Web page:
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# Renshaw's Approximation: for approximating Factorial (Gamma) Function for very small numbers

##
Formula:

Wolfram Alpha compatible: (0.44265*x+e^-eulergamma)^(0.986261*x)

## Derivation Notes:

Factorial (gamma extension) has a very nice approximation model, Stirling's approximation, which is very useful for large numbers, as it gets more accurate as you approach infinity.

However, Stirling's approximation is not very accurate for very small numbers, I set out to make a closed-form approximation for small numbers, namely -1/e<x<1.0

The first thought is that, factorial is an iterative multiplication problem, exponentials are also an iterative multiplication problem. Perhaps a form exists for solving (or approximating) n! that is of the form a^n. What could the variable a be?

Upon graphing the x-th root of x-factorial (gamma(x+1)) we notice a near-linear result!

Looks can be deceiving however, it is not a linear form, and therefor the formula for factorial will not be (mx+b)^x.

Even still, because it is very very close to linear, we can use this to make a valid approximation; we just need to grab some information about the intercept, and the slope at key points:

And from there we can make some trivial extrapolations and calculations to come up with the following formula:

x!~(0.44265*x+e^-eulergamma)^(0.986261*x)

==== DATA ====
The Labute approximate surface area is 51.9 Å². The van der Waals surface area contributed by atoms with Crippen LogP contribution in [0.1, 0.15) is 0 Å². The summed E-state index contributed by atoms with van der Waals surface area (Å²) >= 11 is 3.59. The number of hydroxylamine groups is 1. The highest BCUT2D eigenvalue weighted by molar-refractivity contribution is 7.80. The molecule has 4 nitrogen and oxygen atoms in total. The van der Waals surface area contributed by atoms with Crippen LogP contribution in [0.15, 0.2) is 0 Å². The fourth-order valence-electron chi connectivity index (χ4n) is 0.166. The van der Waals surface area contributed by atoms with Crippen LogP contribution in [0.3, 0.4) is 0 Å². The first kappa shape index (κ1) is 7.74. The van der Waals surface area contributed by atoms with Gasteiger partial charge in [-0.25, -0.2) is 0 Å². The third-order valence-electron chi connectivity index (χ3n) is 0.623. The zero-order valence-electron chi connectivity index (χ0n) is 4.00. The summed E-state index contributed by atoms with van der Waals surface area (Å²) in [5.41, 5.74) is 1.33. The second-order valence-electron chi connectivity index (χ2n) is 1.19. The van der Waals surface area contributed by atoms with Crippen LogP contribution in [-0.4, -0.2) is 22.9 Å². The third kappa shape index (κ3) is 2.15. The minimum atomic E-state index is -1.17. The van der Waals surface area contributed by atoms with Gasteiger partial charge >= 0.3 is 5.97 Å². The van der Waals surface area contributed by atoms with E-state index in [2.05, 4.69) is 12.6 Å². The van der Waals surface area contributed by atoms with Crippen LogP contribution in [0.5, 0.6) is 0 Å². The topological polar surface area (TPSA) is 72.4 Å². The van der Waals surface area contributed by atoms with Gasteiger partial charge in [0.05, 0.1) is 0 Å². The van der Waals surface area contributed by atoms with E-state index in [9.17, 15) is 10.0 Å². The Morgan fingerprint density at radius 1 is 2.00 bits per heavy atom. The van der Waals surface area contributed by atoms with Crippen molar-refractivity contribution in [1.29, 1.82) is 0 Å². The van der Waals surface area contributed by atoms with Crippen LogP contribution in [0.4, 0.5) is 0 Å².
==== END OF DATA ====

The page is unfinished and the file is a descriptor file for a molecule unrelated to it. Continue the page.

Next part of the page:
Below, we can see just how close these two functions are to each other. They touch as they approach their local minima, and therefor get more accurate as you approach that point. So this is very useful for solving factorial (gamma-function) in the range of -1/e thru 1.0

The two magical constants used in this formula are derived from shifting a function of the form (a*x+e^-eulergamma)^(b*x) analytically, to match the local minima of the approximation function and factorial function, as well as adjusting the rate of the approximation function to closely match factorial's, until a desired level of accuracy is achieved for the range in which you are working. (In this case 1/e). They can be calculated to more decimal places, however I have found that just these few significant figures (a = 0.44265; b = 0.986261) are more than enough for approximating small factorials to high levels of accuracy.

-Albert Renshaw, Nov 12 2018